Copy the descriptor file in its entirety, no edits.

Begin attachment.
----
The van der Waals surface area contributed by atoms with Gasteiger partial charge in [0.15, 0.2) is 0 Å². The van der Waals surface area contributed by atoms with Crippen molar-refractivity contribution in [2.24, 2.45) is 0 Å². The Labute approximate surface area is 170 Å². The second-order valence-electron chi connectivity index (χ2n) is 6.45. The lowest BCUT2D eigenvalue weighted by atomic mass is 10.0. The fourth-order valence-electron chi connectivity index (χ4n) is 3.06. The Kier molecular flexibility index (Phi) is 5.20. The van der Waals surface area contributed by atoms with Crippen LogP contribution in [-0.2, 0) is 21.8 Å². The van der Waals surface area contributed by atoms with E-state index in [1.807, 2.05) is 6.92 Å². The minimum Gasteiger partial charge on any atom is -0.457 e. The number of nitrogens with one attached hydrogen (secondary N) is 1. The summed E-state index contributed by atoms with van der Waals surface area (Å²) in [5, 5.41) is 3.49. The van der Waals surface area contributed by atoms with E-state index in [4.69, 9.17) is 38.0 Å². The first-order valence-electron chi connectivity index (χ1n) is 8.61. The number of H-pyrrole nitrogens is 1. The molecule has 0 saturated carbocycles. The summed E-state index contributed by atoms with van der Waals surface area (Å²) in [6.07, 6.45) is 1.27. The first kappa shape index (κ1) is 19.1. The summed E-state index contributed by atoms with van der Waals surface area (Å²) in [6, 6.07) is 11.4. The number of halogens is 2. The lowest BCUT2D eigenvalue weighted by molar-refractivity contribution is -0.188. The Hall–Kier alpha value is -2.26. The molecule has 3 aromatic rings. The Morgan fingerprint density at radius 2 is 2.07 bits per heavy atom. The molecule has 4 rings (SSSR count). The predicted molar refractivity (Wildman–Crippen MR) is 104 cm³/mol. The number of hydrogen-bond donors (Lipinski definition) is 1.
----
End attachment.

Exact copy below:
The van der Waals surface area contributed by atoms with Gasteiger partial charge in [0.15, 0.2) is 0 Å². The van der Waals surface area contributed by atoms with Crippen molar-refractivity contribution in [2.24, 2.45) is 0 Å². The Labute approximate surface area is 170 Å². The second-order valence-electron chi connectivity index (χ2n) is 6.45. The lowest BCUT2D eigenvalue weighted by atomic mass is 10.0. The fourth-order valence-electron chi connectivity index (χ4n) is 3.06. The Kier molecular flexibility index (Phi) is 5.20. The van der Waals surface area contributed by atoms with Crippen LogP contribution in [-0.2, 0) is 21.8 Å². The van der Waals surface area contributed by atoms with E-state index in [1.807, 2.05) is 6.92 Å². The minimum Gasteiger partial charge on any atom is -0.457 e. The number of nitrogens with one attached hydrogen (secondary N) is 1. The summed E-state index contributed by atoms with van der Waals surface area (Å²) in [5, 5.41) is 3.49. The van der Waals surface area contributed by atoms with E-state index in [4.69, 9.17) is 38.0 Å². The first-order valence-electron chi connectivity index (χ1n) is 8.61. The number of H-pyrrole nitrogens is 1. The molecule has 0 saturated carbocycles. The summed E-state index contributed by atoms with van der Waals surface area (Å²) in [6.07, 6.45) is 1.27. The first kappa shape index (κ1) is 19.1. The summed E-state index contributed by atoms with van der Waals surface area (Å²) in [6, 6.07) is 11.4. The number of halogens is 2. The lowest BCUT2D eigenvalue weighted by molar-refractivity contribution is -0.188. The Hall–Kier alpha value is -2.26. The molecule has 3 aromatic rings. The Morgan fingerprint density at radius 2 is 2.07 bits per heavy atom. The molecule has 4 rings (SSSR count). The predicted molar refractivity (Wildman–Crippen MR) is 104 cm³/mol. The number of hydrogen-bond donors (Lipinski definition) is 1.